In Wisconsin, all current and past employees, or their designated representatives, are entitled to request and review the following personnel documents:
- Documents used to determine employee qualifications;
- Documents related to employee discipline and termination;
- Documents related to employee compensation, transfer, and promotion; and
- Medical records (if the employer believes inspection of an employee's medical records would have a detrimental effect, the employer may arrange to have the records released through a physician).
Employers may require that these requests be made in writing and must grant at least two requests by an employee in a calendar year, unless otherwise provided in a collective bargaining agreement. On request, the employer has seven working days to make the records available for inspection. Inspections are to take place at a location reasonably near the employee's place of employment and during normal working hours. If the inspection during normal working hours would require an employee to take time off from work with that employer, the employer may provide some other reasonable time for the inspection. In any case, the employer may allow the inspection to take place at a time other than working hours or at a place other than where the records are maintained if that time or place would be more convenient for the employee.
Documents Not Open to Review
Neither employees, nor their designated representatives are entitled to review documents relating to the following:
- Records relating to possible criminal offenses;
- Letters of reference;
- Any test document, except for cumulative scores;
- Materials used by the employer for staff management planning, including judgments or recommendations related to salary increases or other wage treatments, management bonus plans, promotions and job assignments, and any other comments or ratings used for planning purposes;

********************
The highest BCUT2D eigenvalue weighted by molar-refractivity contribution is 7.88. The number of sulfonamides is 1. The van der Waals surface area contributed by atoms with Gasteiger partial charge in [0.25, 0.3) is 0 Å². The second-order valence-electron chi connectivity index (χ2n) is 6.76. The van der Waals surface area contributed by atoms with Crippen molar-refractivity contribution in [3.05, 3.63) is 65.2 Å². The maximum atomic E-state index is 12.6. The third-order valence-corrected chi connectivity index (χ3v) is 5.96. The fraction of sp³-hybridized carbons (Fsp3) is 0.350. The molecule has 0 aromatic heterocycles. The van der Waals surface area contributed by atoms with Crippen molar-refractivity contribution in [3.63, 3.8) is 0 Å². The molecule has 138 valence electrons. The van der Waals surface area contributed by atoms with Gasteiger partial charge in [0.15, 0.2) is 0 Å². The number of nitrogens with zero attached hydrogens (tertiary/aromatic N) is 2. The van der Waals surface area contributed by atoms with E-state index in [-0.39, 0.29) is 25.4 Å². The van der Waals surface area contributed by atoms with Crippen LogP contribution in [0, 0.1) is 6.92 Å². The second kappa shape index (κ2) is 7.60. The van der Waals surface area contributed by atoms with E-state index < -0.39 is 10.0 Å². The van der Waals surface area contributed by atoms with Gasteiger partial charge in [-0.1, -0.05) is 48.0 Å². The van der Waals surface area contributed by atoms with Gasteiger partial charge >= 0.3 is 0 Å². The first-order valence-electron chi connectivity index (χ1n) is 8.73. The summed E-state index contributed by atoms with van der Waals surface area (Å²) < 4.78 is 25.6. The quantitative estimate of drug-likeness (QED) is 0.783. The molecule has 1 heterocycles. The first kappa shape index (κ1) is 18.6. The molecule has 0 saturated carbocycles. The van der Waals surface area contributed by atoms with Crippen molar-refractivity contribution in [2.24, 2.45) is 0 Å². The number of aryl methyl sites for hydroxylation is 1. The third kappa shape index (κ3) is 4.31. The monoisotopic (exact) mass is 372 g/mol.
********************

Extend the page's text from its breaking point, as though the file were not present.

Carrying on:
- Information about another person that is personal in nature and for which disclosure would result in an invasion of privacy; or
- Any record relevant to a pending judicial claim that may be discovered by a judicial proceeding.
Requirements for the Disposal of Personal Information
Wisconsin has adopted certain requirements for the disposal of personal information by financial institutions, medical businesses, tax preparation organizations, and their contractors. +Wis. Stat. § 134.97(2). Although these requirements are not technically an employment law, employers are well-advised to treat all personnel-related information as highly sensitive and subject to careful disposal. To properly dispose of records, covered organizations must:
- Shred the record;
- Erase the personal information contained in the record;
- Modify the record to make the personal information unreadable; or
- Take actions that they reasonably believe will ensure that no unauthorized person will have access to the personal information contained in the record for the period between the record's disposal and the record's destruction.
Failure to properly destroy records subjects an employer to civil liability, fines and even imprisonment.